“Mon Reduit” 18th August 2012

It’s great to be able to tread on some of your family history in the middle of a working sheep property in Yass NSW!  This image is the bones of “Mon Reduit” (My Retreat?), a house that was set up  by my great great grandfather, Fredrick Manton.   He built this house in 1832 and would have been one of the pioneer graziers of the area. From some research that Margaret Kaan has done (Australian Manton officiando) it seems he probably didn’t stay there too long,  probably adopting the Manton motto ‘celer et audax’ (swift and bold) and went onto other business ventures in Sydney and Melbourne. Evidently he was a bit of a go-getter!

I have a great interest in heritage architectural photography so spending a short amount of time at this place, last week, was a real treat – the room proportions feel very good – and I’m going back there to spend an hour or 2 with a tripod in better light.

We could easily conjure up a romantic notion for this property today – with our easy transport, machinery and communications but I’m sure it would have been very different when Fredrick turned up there in 1831 with his 18 yo pregnant wife!!

George Bennett  (doctor, scientist, naturalist and explorer of the time) gave this description of the Mantonʼs Farm (in part)

…the house being constructed on an elevated site, commands a fine picturesque view of the extensive plains or dales of Yass….This part of the colony appears valuable; the country for the most part open forest, with luxuriant pasturage and well watered….having a fine stream of water running through it, every facility for sheep washing is afforded him –a desideratum of the first importance in the colony, where wool forms the staple article, the settlers main prop, and the cleaner it is bought to market, of course the better the price can be obtained. The land about the farm, (as must be expected from all large grants) is composed of good and bad portion, but the former I believe preponderates.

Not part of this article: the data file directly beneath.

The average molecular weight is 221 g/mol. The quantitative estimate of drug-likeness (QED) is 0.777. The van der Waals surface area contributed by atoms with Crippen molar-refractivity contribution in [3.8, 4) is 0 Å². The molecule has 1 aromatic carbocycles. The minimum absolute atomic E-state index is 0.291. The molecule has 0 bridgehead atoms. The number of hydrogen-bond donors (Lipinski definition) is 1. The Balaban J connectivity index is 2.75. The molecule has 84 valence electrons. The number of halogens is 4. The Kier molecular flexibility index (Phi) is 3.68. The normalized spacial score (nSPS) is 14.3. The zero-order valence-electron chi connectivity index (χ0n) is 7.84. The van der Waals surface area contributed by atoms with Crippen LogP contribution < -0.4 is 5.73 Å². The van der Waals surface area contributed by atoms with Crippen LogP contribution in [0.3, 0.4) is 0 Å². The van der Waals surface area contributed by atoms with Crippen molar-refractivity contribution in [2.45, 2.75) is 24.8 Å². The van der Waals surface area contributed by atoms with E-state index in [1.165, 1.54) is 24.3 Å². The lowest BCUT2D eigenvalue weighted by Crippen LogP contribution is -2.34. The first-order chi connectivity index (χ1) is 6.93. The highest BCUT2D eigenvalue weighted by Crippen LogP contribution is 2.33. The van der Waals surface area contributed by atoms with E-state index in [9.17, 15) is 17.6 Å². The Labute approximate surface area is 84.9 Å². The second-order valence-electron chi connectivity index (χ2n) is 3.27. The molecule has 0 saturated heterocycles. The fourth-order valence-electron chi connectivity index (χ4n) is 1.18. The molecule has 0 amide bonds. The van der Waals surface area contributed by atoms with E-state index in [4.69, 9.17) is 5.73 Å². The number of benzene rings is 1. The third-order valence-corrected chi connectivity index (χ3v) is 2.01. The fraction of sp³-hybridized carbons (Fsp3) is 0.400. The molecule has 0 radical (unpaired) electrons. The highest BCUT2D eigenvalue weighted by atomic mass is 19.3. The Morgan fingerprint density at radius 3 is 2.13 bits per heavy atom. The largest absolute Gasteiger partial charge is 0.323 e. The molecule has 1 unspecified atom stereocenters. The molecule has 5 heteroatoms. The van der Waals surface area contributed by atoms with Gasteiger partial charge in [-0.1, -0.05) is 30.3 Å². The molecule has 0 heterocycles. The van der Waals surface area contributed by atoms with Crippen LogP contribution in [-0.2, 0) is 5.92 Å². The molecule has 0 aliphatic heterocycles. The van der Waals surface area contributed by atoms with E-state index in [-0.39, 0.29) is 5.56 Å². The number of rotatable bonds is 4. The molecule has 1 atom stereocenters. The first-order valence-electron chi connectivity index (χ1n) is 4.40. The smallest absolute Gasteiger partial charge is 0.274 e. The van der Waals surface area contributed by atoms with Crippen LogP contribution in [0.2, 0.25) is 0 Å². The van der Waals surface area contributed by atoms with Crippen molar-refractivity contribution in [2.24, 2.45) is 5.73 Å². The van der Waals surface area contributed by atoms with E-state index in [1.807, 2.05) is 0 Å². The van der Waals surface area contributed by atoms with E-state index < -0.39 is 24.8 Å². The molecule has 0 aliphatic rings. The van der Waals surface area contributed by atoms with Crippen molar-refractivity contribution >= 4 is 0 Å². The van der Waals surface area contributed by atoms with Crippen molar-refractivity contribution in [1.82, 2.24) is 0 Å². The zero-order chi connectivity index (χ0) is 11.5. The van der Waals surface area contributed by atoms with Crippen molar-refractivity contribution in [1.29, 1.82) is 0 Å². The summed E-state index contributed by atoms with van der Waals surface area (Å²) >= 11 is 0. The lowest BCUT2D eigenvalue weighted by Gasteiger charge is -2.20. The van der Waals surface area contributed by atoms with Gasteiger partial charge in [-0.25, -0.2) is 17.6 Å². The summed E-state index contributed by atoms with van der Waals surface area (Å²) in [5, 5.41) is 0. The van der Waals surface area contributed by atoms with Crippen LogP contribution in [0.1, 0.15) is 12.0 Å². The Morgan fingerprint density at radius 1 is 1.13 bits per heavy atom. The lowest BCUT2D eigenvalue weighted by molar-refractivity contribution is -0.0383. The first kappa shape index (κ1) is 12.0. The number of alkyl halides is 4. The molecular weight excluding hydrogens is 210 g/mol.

Later described in “The NSW Calender & GPO Directory” for 1835…. has an excellent house even at this distance from Sydney. Then continues – the land is found to be remarkably favourable to sheep pastures but the soil is so good being almost clear of timber that wheat may be raised without the labour of cutting stumping and clearing.